How much screen time is OK for kids?


How much screen time is OK for kids?

Welcome to the 21st century, when the glowing screens of smartphones, computers, tablets, TVs and other electronic devices are nearly unavoidable. While those devices can be beneficial and a great resource, it’s important parents are cognizant of how much time their children are spending with them.
There’s already substantial scientific and anecdotal evidence to suggest that too much screen time can be harmful to children.
A landmark new study launched by the National Institutes of Health seeks to add to our collective understanding. The study, launched in 2018, is following 11,000 9- and 10-years old at 21 locations throughout the U.S.
Although still in its early stages, researchers using MRI scans have already found significant differences in the brains of some children who reported using smartphones, tablets and video games more than seven hours a day. Children who reported more than two hours of screen time daily also tended to get lower scores on thinking and language tests.

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Other studies since the 1980s have documented an association between screen time and obesity, and there are other potential concerns, too, says Dr. Carrie Wood a resident family medicine physician at Tidelands Health Family Medicine at Holmestown Road.
“Increased screen time is associated with challenges in school, sleeping and eating and attention-deficit disorder,” she says. “In the adolescent population, a group that tends to heavily use social media, there’s also an increased risk of cyber bullying.”
It’s easier to establish a good habit from the start than to try to break bad habits later. Fortunately, there are guidelines that can help parents navigate the issue of how much screen time children should be allowed.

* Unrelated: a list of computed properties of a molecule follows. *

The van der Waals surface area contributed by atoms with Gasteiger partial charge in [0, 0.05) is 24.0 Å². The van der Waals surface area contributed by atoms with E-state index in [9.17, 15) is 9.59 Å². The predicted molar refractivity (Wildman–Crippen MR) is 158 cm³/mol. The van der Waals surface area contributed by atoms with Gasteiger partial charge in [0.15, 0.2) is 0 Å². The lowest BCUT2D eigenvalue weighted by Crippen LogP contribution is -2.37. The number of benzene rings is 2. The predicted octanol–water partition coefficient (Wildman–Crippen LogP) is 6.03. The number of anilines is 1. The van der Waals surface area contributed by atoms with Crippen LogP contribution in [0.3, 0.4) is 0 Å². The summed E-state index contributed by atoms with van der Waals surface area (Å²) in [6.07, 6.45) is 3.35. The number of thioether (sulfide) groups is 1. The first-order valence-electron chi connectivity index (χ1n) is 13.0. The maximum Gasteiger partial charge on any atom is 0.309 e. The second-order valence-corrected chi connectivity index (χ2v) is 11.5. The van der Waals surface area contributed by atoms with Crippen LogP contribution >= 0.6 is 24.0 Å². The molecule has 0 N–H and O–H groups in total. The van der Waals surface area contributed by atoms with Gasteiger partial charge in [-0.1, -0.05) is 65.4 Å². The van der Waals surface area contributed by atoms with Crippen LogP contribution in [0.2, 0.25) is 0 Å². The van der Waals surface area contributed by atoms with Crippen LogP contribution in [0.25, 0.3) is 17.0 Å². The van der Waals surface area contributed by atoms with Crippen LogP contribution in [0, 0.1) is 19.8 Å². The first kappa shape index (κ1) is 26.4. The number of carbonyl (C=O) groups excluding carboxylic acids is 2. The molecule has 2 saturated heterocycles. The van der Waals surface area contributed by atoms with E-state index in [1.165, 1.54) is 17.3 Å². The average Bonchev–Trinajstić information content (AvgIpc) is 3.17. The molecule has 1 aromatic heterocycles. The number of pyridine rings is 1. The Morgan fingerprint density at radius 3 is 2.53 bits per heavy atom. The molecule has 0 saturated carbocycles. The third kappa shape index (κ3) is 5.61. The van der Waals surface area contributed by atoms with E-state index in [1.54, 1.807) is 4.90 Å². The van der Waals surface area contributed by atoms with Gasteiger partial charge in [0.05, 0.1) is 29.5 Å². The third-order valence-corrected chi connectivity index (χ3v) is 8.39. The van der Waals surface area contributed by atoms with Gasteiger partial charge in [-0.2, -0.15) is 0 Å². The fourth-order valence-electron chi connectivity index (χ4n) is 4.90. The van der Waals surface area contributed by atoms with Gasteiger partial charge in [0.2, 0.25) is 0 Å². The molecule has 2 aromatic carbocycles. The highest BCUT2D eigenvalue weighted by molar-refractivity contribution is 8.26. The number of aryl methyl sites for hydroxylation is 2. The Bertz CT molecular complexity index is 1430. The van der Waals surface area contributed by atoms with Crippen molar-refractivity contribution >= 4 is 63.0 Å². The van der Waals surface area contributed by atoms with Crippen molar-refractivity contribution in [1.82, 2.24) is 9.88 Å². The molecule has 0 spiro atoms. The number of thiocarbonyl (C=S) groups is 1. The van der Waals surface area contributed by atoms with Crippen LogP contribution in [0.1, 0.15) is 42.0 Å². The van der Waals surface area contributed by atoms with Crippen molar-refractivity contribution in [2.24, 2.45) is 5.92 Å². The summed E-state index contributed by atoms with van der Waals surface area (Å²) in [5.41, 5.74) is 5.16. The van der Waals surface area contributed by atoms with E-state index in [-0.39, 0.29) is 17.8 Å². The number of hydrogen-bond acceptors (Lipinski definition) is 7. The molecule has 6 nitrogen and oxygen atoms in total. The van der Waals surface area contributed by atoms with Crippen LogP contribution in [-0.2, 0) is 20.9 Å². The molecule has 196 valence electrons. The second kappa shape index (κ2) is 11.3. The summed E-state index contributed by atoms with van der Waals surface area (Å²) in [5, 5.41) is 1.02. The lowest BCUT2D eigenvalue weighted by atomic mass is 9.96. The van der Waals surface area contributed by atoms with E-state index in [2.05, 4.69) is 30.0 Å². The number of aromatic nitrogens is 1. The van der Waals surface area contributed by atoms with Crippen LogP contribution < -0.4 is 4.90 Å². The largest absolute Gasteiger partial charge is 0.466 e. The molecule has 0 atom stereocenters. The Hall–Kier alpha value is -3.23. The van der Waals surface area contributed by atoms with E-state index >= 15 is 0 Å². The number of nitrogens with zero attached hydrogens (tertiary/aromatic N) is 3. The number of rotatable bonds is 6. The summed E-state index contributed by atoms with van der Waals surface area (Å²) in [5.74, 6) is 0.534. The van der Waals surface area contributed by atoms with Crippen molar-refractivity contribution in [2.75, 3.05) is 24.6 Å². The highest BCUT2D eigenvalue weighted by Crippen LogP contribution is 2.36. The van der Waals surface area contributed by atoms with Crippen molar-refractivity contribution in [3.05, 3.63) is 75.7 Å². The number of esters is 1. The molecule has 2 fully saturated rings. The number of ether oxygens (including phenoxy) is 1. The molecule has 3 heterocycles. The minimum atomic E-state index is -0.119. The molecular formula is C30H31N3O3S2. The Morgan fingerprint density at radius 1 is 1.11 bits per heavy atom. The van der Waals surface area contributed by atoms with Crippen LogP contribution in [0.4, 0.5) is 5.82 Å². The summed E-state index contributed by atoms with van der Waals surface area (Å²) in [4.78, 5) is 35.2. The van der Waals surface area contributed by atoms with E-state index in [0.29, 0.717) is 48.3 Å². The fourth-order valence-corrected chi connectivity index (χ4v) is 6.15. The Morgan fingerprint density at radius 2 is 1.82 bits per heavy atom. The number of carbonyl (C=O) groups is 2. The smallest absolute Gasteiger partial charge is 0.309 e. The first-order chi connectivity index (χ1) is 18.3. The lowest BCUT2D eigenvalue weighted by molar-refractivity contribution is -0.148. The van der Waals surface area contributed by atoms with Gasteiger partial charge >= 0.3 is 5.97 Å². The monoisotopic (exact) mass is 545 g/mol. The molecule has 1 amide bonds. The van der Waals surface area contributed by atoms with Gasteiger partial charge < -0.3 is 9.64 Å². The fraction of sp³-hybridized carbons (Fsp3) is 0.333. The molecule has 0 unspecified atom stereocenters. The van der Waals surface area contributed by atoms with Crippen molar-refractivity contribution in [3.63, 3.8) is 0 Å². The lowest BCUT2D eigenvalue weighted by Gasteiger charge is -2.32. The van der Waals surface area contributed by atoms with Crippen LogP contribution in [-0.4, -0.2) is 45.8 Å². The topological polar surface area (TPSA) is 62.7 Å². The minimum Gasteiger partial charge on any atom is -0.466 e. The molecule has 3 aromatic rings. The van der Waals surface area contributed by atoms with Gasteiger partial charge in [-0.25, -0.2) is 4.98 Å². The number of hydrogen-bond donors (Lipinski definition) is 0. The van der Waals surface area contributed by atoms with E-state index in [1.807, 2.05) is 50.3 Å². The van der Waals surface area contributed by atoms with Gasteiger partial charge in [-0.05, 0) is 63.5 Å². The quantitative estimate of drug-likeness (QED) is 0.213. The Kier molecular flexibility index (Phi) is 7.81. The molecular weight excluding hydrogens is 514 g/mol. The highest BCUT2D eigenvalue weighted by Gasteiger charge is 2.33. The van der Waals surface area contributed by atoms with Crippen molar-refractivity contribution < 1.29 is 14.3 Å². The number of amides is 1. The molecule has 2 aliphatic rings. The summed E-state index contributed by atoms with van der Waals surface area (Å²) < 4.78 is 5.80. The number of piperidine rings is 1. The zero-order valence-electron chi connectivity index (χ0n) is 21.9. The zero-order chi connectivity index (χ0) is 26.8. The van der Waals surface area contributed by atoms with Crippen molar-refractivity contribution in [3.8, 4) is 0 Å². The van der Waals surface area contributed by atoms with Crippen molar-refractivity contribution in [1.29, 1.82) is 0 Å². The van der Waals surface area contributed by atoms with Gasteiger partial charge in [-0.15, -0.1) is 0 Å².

For children younger than 18 months old, the American Academy of Pediatrics recommends discouraging any screen time other than video chatting.
Among children 18-24 months old, parents who want to allow some screen time are encouraged to choose high-quality programming and apps and use them with their children. They should avoid allowing children to use the media by themselves.
For children older than two years, the AAP suggests no more than one hour per day of high-quality programming through age 6. For older children, the association recommends parents place consistent limits on media use and make sure it does not take the place of adequate sleep, physical activity and other behaviors important to good health.
“We encourage parents to set limits,” Dr. Wood says. “A lot of time kids come home and go straight to the TV. A better alternative is to play outside or complete homework.”

30 minutes per day

Dr. Wood recommends parents of younger children limit television time to 30 minutes per day and designate it as family time during which parents and kids watch a show together. Talking, playing a game, pursuing a hobby and working out are other healthy activities that parents and children can enjoy together that don’t involve screen time.
Young people, depending on age, need 8-12 hours of sleep a day. Putting down cell phones and other devices well before bedtime can help support quality sleep and keep children from staying up too late playing games or using the Internet.
It’s also appropriate to designate areas of the home as digital-free zones, she says.
“We recommend removing TVs from bedrooms. That’s an easy way to cut some screen time out,” Dr. Wood says. Other tips from the AAP for helping children use screens in a healthy manner include:

  • Keeping computers in a public area of your home so you can monitor what children are doing online and the amount of time they are spending on screens
  • Discussing the consequences of inappropriate use of screens and the Internet including cyberbullying and communicating with strangers
  • “Friend” your kids on Facebook, Twitter, Instagram and other social media sites to be aware of their online activities

The AAP offers advice on how to set up a Family Media Plan that is specific to your family and takes into account children’s ages, development, personalities and other factors . It can be found here. 

Meet the Expert

Dr. Carrie Wood

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